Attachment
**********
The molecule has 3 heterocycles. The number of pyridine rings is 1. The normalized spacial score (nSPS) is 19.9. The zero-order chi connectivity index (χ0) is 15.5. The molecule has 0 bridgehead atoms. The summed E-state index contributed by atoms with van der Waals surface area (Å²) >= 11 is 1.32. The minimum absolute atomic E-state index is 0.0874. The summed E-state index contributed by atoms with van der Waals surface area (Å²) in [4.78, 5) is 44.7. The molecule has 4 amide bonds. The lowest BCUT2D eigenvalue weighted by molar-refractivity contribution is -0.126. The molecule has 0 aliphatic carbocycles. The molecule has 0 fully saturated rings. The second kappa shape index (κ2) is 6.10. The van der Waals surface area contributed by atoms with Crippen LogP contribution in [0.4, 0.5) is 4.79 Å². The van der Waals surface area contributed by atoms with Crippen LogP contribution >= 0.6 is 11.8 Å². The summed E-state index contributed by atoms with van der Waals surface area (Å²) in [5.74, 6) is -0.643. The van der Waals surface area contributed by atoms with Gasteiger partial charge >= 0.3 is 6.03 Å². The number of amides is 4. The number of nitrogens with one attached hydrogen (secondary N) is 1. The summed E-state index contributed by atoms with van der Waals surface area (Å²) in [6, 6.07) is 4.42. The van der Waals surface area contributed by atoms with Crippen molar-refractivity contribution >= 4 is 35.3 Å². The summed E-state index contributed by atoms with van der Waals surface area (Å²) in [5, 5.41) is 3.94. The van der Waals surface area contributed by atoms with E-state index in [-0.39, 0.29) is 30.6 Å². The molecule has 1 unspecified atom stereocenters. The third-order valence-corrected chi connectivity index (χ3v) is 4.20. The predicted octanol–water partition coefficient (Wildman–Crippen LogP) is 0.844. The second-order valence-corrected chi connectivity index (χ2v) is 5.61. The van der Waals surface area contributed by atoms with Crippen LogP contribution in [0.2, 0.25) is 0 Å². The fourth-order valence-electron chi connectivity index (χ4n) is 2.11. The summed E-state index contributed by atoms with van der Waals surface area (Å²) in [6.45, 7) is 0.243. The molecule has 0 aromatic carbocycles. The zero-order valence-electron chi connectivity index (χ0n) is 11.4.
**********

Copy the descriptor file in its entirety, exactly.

The molecule has 3 heterocycles. The number of pyridine rings is 1. The normalized spacial score (nSPS) is 19.9. The zero-order chi connectivity index (χ0) is 15.5. The molecule has 0 bridgehead atoms. The summed E-state index contributed by atoms with van der Waals surface area (Å²) >= 11 is 1.32. The minimum absolute atomic E-state index is 0.0874. The summed E-state index contributed by atoms with van der Waals surface area (Å²) in [4.78, 5) is 44.7. The molecule has 4 amide bonds. The lowest BCUT2D eigenvalue weighted by molar-refractivity contribution is -0.126. The molecule has 0 aliphatic carbocycles. The molecule has 0 fully saturated rings. The second kappa shape index (κ2) is 6.10. The van der Waals surface area contributed by atoms with Crippen LogP contribution in [0.4, 0.5) is 4.79 Å². The van der Waals surface area contributed by atoms with Crippen LogP contribution >= 0.6 is 11.8 Å². The summed E-state index contributed by atoms with van der Waals surface area (Å²) in [5.74, 6) is -0.643. The van der Waals surface area contributed by atoms with Gasteiger partial charge >= 0.3 is 6.03 Å². The number of amides is 4. The number of nitrogens with one attached hydrogen (secondary N) is 1. The summed E-state index contributed by atoms with van der Waals surface area (Å²) in [6, 6.07) is 4.42. The van der Waals surface area contributed by atoms with Crippen molar-refractivity contribution >= 4 is 35.3 Å². The summed E-state index contributed by atoms with van der Waals surface area (Å²) in [5, 5.41) is 3.94. The van der Waals surface area contributed by atoms with E-state index in [-0.39, 0.29) is 30.6 Å². The molecule has 1 unspecified atom stereocenters. The third-order valence-corrected chi connectivity index (χ3v) is 4.20. The predicted octanol–water partition coefficient (Wildman–Crippen LogP) is 0.844. The second-order valence-corrected chi connectivity index (χ2v) is 5.61. The van der Waals surface area contributed by atoms with Crippen LogP contribution in [0.2, 0.25) is 0 Å². The fourth-order valence-electron chi connectivity index (χ4n) is 2.11. The summed E-state index contributed by atoms with van der Waals surface area (Å²) in [6.45, 7) is 0.243. The molecule has 0 aromatic carbocycles. The zero-order valence-electron chi connectivity index (χ0n) is 11.4.